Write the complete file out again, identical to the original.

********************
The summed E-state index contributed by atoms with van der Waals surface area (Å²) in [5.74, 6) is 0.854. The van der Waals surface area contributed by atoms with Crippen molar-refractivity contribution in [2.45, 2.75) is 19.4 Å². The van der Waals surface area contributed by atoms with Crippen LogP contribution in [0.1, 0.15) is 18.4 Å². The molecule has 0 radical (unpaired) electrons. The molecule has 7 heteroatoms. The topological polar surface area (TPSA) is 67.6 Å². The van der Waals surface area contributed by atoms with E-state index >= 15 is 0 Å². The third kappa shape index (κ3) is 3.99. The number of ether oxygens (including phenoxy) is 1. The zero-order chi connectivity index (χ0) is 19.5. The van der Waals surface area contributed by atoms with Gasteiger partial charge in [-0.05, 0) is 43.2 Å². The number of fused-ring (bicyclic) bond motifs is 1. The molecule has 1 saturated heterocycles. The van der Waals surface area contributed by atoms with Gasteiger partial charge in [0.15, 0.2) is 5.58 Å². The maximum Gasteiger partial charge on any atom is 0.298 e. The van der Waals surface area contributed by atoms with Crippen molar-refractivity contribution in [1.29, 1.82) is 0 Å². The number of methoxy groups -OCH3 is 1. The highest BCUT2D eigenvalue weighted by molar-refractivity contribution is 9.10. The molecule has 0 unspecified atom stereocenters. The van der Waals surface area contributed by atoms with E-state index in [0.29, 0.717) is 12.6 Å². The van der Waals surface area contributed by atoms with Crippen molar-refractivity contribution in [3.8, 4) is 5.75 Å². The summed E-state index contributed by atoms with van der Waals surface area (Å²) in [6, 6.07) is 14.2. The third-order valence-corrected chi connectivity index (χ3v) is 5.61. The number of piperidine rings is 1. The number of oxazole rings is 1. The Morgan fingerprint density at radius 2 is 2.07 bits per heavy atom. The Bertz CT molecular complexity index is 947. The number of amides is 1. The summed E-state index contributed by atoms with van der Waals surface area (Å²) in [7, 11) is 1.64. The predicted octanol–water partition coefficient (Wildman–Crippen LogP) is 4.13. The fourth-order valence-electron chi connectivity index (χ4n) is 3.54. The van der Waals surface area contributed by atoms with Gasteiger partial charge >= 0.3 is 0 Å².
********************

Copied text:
The summed E-state index contributed by atoms with van der Waals surface area (Å²) in [5.74, 6) is 0.854. The van der Waals surface area contributed by atoms with Crippen molar-refractivity contribution in [2.45, 2.75) is 19.4 Å². The van der Waals surface area contributed by atoms with Crippen LogP contribution in [0.1, 0.15) is 18.4 Å². The molecule has 0 radical (unpaired) electrons. The molecule has 7 heteroatoms. The topological polar surface area (TPSA) is 67.6 Å². The van der Waals surface area contributed by atoms with E-state index >= 15 is 0 Å². The third kappa shape index (κ3) is 3.99. The number of ether oxygens (including phenoxy) is 1. The zero-order chi connectivity index (χ0) is 19.5. The van der Waals surface area contributed by atoms with Gasteiger partial charge in [-0.05, 0) is 43.2 Å². The number of fused-ring (bicyclic) bond motifs is 1. The molecule has 1 saturated heterocycles. The van der Waals surface area contributed by atoms with Gasteiger partial charge in [0.15, 0.2) is 5.58 Å². The maximum Gasteiger partial charge on any atom is 0.298 e. The van der Waals surface area contributed by atoms with Crippen molar-refractivity contribution in [1.29, 1.82) is 0 Å². The number of methoxy groups -OCH3 is 1. The highest BCUT2D eigenvalue weighted by molar-refractivity contribution is 9.10. The molecule has 0 unspecified atom stereocenters. The van der Waals surface area contributed by atoms with E-state index in [0.29, 0.717) is 12.6 Å². The van der Waals surface area contributed by atoms with Crippen molar-refractivity contribution in [3.8, 4) is 5.75 Å². The summed E-state index contributed by atoms with van der Waals surface area (Å²) in [6, 6.07) is 14.2. The third-order valence-corrected chi connectivity index (χ3v) is 5.61. The number of piperidine rings is 1. The number of oxazole rings is 1. The Morgan fingerprint density at radius 2 is 2.07 bits per heavy atom. The Bertz CT molecular complexity index is 947. The number of amides is 1. The summed E-state index contributed by atoms with van der Waals surface area (Å²) in [7, 11) is 1.64. The predicted octanol–water partition coefficient (Wildman–Crippen LogP) is 4.13. The fourth-order valence-electron chi connectivity index (χ4n) is 3.54. The van der Waals surface area contributed by atoms with Gasteiger partial charge >= 0.3 is 0 Å².